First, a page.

to watch what happens to the subsequent throws. It may take up to 50 throws
but eventually the student will come close to hitting the target. (The
student's can be asked if the subject is back to normal - after one close
ball many will say "yes"; this is where I commonly introduce in a
simple way the concept of sampling with reference to the variance circle
placed on the board during the normal throws).
- Take the prisms off the subject and have him throw
at the target. There should be a robust adaptation effect with the ball
going off to the other side (away from the direction of the error with the
prisms on). This is the dramatic and (for the children) unexpected result.
After several throws the subject adapts back to normal.
Throughout the experiment I emphasize observation.
After reviewing what happened (as seen by the students) hypotheses can be
introduced by asking "So can anybody explain what happened?". The
emphasis not on reviewing the data but on adding explanation.
There are three main points:
- We need to have some controls in order to have a
baseline to compare the novel state to.
- When we put the prisms on we make errors, but with
practice the body adapts.
- The adaptation is enduring. After the prisms are
removed the change in synergy remains.
Additional ideas for the more interested and/or
- How long will the adaptation persists? If time
permits and subjects are abundant, after showing the effect on one subject,
have a second subject complete steps 1 and 2 of the experiment. After
completing step 2 (throwing with prisms on), take the prisms off and have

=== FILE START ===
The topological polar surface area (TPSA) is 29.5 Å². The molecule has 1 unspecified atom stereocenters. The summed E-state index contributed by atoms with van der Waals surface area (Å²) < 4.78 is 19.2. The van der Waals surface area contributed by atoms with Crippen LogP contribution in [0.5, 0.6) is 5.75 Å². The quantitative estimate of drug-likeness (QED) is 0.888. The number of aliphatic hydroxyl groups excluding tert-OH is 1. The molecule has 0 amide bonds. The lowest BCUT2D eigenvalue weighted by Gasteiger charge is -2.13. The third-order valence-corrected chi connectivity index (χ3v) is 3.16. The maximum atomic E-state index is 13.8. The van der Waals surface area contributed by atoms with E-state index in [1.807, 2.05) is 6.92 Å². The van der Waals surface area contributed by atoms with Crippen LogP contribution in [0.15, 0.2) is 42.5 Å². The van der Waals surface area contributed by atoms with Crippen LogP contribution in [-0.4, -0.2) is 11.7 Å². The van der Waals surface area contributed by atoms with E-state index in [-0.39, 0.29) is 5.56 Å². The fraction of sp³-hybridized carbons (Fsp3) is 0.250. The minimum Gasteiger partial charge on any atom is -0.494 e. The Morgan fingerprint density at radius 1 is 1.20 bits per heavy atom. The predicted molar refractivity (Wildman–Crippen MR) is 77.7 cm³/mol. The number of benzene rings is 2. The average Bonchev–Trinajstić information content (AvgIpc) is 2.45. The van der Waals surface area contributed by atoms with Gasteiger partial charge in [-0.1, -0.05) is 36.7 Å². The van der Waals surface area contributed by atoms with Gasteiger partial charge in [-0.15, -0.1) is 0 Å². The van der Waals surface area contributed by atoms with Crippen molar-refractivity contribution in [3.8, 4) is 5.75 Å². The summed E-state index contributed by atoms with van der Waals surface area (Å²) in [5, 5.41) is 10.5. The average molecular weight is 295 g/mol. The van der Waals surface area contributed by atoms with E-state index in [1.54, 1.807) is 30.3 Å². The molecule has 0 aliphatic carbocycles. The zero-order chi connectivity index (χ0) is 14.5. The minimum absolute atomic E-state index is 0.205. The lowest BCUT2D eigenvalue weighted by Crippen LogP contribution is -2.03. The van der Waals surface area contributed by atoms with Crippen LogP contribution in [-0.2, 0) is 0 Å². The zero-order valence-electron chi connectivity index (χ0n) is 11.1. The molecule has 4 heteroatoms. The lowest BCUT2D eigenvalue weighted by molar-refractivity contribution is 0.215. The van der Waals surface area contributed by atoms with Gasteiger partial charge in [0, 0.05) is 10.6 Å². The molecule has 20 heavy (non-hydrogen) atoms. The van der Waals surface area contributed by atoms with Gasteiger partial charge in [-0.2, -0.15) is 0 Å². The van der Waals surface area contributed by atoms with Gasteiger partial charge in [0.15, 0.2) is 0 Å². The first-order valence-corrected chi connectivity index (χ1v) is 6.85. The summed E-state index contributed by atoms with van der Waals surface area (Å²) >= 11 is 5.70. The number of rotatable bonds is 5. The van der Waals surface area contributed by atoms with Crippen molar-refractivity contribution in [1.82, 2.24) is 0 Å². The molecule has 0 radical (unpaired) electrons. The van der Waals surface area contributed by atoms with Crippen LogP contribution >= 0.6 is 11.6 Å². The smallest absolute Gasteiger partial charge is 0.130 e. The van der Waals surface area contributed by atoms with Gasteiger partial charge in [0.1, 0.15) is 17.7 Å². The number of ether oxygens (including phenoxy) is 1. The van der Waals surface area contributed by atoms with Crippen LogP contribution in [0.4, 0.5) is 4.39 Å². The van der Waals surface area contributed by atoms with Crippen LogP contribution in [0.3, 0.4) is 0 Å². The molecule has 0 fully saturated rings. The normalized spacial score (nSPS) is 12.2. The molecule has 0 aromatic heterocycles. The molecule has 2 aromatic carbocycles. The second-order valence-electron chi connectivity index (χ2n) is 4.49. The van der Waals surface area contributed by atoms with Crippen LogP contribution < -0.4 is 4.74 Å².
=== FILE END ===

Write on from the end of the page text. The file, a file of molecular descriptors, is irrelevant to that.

them sit off to the side with their adapted hand behind their back and watch
the other students. After completing with the last student, have this
student now complete step 3. An aftereffect should still be seen (We have
waited up to 1´ hours and still seen an effect).
- What is being adapted? For example, after adapting
one arm, take the prisms off and see if the other arm shows the aftereffect.
How about if the child throws underhand? In neither case should an
adaptation be revealed. The adaptation seems to be specific to the muscle
synergy adapted, not the gaze alone (W.T. Thach et al., 1992).
- If numbers were used to mark the throws, then the
x-offset for each throw can be plotted. This can reveal the change in
behavior to older students who can interpret graphs.
The prism goggles used to demonstrate visual-motor
plasticity are made by attaching plastic Fresnel lenses to standard lab/workshop
safety goggles. The lenses we used produced 15 diopter (15*0.57 = 8.55 degrees)
leftward or (in another set) rightward shifts. You may be able to obtain Fresnel
lenses from an ophthalmologist or optician. Ours were ordered directly from a
distributor (Two distributors' names are listed below; $12.25/lens, as of
November, 1991). The lenses we use are manufactured by 3M Health Care,
Specialties Division. They are called "Press-On Optics". We had an
optician supply the safety goggles and attach the lenses. The charge was $17.
There are other suppliers of safety goggles (e.g. Fisher Scientific) that are
probably cheaper. You should be able to attach the lenses yourself by just
Fresnel lens distributors:
- Fresnel Prism and Lenses 1-715-349-2628
- Signet Armorlite 1-800-431-6905
Here are some photos of my favorite team, the Chicago Bulls: